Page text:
New Pano Logic VDI Works with Three Hypervisors

By Chris Preimesberger  |  Posted 2011-01-28 Print this article Print

Pano client, a small chrome box that resembles a 3.5-inch-square by 2-inch-high paperweight, serves as the plug-in terminal for a workstation monitor, keyboard and mouse.

Pano Logic, which specializes in a variation of desktop virtualization called "zero client," has released Pano System 4, a next-generation device designed to replace PCs and thin clients with server-side software that can support the three major hypervisor platforms.

The Pano client, a small chrome, black or dark green box that resembles a 3.5-inch-square by 2-inch-high paperweight, serves as the plug-in terminal for a workstation monitor, keyboard and mouse. Pano, in turn, connects to the enterprise network with its own drivers.

That's it. Nothing else is needed for an employee to get on the enterprise network.

"Pano System 4 is the only desktop virtualization system that can support Citrix XenDesktop, Microsoft Hyper-V and VMware vSphere/View interchangeably, and interoperate with each platform's management systems," Chief Technology Officer Aly Orady told eWEEK.

Power consumption is the industry's lowest at 6 watts, and security is never a problem with this device, Orady said.

"It can never be infected with a virus because it's impossible to infect something with a virus if it doesn't have software on it," Orady said. "It can't get hacked into; it's basically a very dumb piece of hardware, with all the intelligence being moved into the data center."

Zero System Footprint

The zero-client devices also have zero system footprint, so controlled access to information enables 100 percent data security and compliance at the endpoint. They are centrally managed, contain no moving parts and are optimized to cut bandwidth latency to virtually nothing, Orady said.

"The whole point of this is, that from a management and security perspective, PCs are a nightmare," Orady said. "You walk into an enterprise and see 100,000 PCs.  That's 100,000 things you have to keep secure and updated. If you're 99.99 percent successful, good luck finding the hundreds of PCs you've missed."

Go here to read a review of Pano System 4 by eWEEK's Cameron Sturdivant.

For years, customers have hesitated to embrace desktop virtualization while the major vendors battle over protocols, standards and architectures that force companies to lock into a vendor instead of a business strategy, said John Abbott, chief architect of analysis firm The 451 Group.

"Pano Logic removes most of this customer risk and complexity with its zero client open architecture approach. Customers eliminate vendor lock-in, client-side management and security issues with the zero footprint endpoint," Abbott said.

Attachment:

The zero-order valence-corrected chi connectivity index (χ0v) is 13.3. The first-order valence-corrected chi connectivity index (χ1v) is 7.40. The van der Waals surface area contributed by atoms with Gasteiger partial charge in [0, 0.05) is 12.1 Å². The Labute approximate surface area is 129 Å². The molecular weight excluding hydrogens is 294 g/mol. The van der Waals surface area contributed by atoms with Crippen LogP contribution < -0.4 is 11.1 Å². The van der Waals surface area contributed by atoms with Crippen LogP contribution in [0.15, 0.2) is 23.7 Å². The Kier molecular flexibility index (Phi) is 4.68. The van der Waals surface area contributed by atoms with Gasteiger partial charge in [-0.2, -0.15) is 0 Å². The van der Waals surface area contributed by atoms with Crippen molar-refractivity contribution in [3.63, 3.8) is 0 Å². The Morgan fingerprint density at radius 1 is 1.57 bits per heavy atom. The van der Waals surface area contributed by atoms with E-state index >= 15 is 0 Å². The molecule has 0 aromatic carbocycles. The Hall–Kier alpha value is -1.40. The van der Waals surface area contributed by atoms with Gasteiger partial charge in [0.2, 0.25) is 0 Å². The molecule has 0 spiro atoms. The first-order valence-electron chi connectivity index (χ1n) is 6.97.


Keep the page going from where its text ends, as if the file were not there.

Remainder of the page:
Platform support for Pano 4 is as follows: VMwareVI3 or  vSphere 4.0-4.1, View 4.0 and 4.5, vCenter Server 4.1; Microsoft Hyper-V in Windows Server 2008 R2, Hyper-V Server along with System Center Virtual Machine Manager; and Citrix XenDesktop 4 and NetScaler (optional Citrix Provisioning Server).

Pano Logic, whose CEO is former Oracle Senior Vice President for Business Development John Kish, released its first product in 2007 and is based in Redwood City, Calif.


Chris Preimesberger Chris Preimesberger was named Editor-in-Chief of Features & Analysis at eWEEK in November 2011. Previously he served eWEEK as Senior Writer, covering a range of IT sectors that include data center systems, cloud computing, storage, virtualization, green IT, e-discovery and IT governance. His blog, Storage Station, is considered a go-to information source. Chris won a national Folio Award for magazine writing in November 2011 for a cover story on and CEO-founder Marc Benioff, and he has served as a judge for the SIIA Codie Awards since 2005. In previous IT journalism, Chris was a founding editor of both IT Manager's Journal and and was managing editor of Software Development magazine. His diverse resume also includes: sportswriter for the Los Angeles Daily News, covering NCAA and NBA basketball, television critic for the Palo Alto Times Tribune, and Sports Information Director at Stanford University. He has served as a correspondent for The Associated Press, covering Stanford and NCAA tournament basketball, since 1983. He has covered a number of major events, including the 1984 Democratic National Convention, a Presidential press conference at the White House in 1993, the Emmy Awards (three times), two Rose Bowls, the Fiesta Bowl, several NCAA men's and women's basketball tournaments, a Formula One Grand Prix auto race, a heavyweight boxing championship bout (Ali vs. Spinks, 1978), and the 1985 Super Bowl. A 1975 graduate of Pepperdine University in Malibu, Calif., Chris has won more than a dozen regional and national awards for his work. He and his wife, Rebecca, have four children and reside in Redwood City, Calif.Follow on Twitter: editingwhiz

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